The Disadvantages of Polyester Cotton

by Corrin Foster

Polyester cotton is made by combining stands of synthetic polyester and natural cotton, with dominant fiber in the finished fabric being polyester. The typical polyester cotton mix is 65% polyester and 35% cotton. Polyester cotton is usually made to construct uniforms, bed sheets, and home furnishings because it is easy to care for, does not shrink, and is virtually wrinkle-free.

While the addition of natural cotton fibers does help to make the finished fabric softer and more comfortable than 100% polyester, there are some disadvantages to polyester cotton.

Synthetic Fiber

Polyester is a man-made fiber made of coal, air, water and petroleum products. There are several different types of polyester; through the term “polyester” typically refers to polyethylene terephthalate (PET). Polyester fibers for the production of fabrics are formed by forcing fiber forming materials through tiny holes, forming a thread. Other forms of polyester are also used to make plastic bottles, insulation, and the glossy finish on instruments.

Pollutants

Since polyester is the main component in polyester cotton and polyester is a synthetic, man-made, material, chemicals are used and created as the result of production. De-sizing and bleaching agents are used to pre-treat the fabric as well as dyes and other chemicals used in printing techniques to create the final colors and patterns. Water and energy consumption are also a factor in the processing technique used to create the fabric.

Flammable

Polyester is a polymer, meaning that it has many of the same characteristics as plastic. It melts and burns at the same time and quickly sticks to any surface it drips on, including skin. Since the primary fiber in polyester cotton is polyester, this means that the fabric is flammable and that polyester cottons must be ironed at a very low temperate, if at all, to prevent melting.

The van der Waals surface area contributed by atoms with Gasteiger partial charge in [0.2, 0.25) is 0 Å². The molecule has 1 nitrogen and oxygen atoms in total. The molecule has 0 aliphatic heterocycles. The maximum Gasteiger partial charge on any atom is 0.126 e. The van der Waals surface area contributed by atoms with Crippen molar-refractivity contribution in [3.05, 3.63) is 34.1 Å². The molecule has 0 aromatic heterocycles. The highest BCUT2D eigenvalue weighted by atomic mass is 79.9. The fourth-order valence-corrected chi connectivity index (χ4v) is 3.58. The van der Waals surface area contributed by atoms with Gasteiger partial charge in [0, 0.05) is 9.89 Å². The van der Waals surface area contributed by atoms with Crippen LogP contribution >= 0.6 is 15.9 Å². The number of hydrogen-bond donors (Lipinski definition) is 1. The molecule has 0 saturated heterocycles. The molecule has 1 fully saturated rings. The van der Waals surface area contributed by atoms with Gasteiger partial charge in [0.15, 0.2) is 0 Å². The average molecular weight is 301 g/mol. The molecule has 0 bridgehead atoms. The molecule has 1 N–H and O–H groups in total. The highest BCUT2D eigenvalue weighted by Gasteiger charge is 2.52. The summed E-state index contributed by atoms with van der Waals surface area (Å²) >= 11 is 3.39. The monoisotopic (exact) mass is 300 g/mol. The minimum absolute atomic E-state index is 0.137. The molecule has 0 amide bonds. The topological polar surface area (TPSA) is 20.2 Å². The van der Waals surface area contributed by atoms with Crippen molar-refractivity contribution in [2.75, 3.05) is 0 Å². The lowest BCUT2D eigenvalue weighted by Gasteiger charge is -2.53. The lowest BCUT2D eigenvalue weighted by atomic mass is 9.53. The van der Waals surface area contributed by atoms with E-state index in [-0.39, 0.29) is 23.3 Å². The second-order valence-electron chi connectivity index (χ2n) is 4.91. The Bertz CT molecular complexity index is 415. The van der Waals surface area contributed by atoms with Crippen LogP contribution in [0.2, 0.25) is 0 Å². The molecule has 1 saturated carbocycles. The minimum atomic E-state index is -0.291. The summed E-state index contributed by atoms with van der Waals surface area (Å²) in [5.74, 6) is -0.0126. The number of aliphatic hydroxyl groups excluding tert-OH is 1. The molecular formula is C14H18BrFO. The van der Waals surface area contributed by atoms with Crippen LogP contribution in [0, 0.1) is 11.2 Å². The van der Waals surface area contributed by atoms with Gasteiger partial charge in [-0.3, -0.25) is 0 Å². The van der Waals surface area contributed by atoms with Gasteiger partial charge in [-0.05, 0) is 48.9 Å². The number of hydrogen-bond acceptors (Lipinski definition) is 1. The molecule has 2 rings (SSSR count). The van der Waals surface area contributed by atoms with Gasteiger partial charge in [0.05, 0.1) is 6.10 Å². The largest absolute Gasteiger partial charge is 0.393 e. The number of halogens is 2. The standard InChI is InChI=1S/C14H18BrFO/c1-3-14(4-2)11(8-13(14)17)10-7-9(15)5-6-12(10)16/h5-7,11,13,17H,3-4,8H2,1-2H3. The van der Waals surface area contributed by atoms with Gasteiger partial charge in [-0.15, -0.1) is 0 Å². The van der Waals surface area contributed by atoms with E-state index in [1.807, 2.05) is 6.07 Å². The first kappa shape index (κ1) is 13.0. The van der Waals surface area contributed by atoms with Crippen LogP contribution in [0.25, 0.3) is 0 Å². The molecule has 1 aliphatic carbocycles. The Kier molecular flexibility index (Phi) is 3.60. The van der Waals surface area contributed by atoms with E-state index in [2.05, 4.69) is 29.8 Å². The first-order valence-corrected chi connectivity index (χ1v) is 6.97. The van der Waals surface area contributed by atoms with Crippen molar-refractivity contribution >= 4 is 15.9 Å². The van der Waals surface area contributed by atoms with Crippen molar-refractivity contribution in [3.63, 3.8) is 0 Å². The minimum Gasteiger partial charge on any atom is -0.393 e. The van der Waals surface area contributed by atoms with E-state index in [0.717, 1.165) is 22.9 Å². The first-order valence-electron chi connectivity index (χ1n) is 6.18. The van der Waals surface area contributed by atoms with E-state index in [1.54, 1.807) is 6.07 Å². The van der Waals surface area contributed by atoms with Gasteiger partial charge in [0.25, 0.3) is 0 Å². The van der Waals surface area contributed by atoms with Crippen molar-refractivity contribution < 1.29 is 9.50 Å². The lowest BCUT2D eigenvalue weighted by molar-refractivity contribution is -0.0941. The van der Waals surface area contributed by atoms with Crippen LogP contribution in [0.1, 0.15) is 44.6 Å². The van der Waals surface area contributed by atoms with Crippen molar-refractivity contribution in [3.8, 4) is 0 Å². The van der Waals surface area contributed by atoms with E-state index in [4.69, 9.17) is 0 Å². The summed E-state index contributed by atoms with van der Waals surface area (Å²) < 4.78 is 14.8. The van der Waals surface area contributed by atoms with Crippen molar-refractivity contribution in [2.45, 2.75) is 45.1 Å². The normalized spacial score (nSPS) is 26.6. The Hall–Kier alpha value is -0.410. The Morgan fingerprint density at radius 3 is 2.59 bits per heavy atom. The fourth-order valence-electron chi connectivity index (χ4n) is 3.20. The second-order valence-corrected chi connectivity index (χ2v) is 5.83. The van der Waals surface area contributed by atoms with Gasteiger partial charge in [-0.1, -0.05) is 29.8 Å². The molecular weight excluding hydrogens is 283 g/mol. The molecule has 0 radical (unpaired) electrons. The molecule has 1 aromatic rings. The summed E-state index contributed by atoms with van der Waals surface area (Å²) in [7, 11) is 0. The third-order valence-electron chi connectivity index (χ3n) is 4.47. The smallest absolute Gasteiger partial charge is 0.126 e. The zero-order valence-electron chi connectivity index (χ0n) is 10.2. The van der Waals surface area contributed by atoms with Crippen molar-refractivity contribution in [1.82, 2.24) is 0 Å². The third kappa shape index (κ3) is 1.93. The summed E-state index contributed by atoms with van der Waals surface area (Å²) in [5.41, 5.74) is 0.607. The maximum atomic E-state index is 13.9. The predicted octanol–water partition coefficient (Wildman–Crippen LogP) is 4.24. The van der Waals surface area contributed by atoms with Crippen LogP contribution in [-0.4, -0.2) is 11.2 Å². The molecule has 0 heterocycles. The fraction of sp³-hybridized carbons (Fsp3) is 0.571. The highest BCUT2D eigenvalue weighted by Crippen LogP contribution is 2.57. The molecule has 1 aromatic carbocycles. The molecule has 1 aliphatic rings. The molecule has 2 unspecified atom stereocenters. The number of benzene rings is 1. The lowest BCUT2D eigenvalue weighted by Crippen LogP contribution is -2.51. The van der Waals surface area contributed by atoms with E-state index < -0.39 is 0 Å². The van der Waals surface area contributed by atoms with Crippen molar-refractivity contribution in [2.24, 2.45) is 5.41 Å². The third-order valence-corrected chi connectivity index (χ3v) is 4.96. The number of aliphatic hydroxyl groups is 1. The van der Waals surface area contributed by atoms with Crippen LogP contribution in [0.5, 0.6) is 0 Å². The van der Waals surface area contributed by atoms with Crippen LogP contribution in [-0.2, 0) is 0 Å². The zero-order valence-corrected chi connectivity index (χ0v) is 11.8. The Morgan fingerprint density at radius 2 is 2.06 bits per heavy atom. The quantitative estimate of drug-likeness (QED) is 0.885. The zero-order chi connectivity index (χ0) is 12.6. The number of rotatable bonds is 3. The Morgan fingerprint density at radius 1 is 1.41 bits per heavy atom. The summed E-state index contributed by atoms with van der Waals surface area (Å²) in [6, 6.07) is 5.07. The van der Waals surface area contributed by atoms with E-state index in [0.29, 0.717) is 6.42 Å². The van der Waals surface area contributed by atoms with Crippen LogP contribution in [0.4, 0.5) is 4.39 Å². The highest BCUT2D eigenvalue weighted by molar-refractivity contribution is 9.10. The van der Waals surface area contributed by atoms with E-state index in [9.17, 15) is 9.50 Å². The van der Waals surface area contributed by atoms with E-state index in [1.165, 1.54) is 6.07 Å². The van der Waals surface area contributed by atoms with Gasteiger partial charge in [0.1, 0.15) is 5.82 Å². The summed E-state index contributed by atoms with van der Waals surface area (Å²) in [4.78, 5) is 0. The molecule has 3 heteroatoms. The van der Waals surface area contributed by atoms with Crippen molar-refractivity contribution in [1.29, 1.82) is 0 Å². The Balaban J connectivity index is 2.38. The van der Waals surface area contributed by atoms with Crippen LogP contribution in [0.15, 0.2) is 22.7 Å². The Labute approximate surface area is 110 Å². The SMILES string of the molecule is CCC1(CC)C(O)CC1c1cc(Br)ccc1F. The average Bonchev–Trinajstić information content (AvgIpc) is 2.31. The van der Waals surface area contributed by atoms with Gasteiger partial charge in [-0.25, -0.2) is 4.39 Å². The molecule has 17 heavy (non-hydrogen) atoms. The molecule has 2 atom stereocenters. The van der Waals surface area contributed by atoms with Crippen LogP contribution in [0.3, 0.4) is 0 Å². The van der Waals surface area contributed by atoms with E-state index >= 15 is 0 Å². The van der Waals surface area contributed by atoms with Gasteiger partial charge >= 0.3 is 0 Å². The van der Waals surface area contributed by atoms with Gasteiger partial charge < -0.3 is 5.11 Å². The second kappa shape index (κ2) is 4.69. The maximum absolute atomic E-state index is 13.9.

Comfort

The blend of polyester and cotton does not breathe or stay cool as well as pure cotton, making it uncomfortable for some. Since polyester is a synthetic fiber and less absorbent than natural fibers, the higher the percentage of polyester in the finished fabric, the less breathable and rougher the texture.

Staining

Polyester fibers hold non water-soluble dye extremely well, which is great for creating vibrant colors and patterns for clothing and upholstery and makes water-soluble stains easy to clean. However, it also means that oil stains, which are non water-soluble, are quick to set and difficult to remove.

Photo Credits

  • colour thread image by Stasys Eidiejus from Fotolia.com

About the Author

Corrin Foster earned her M.B.A. from Indiana University and bachelor's degree from Ball State University, specializing in marketing and professional English composition. She has more than seven years experience in writing and distributing press releases, brochures and newsletters, copyediting, and project coordination.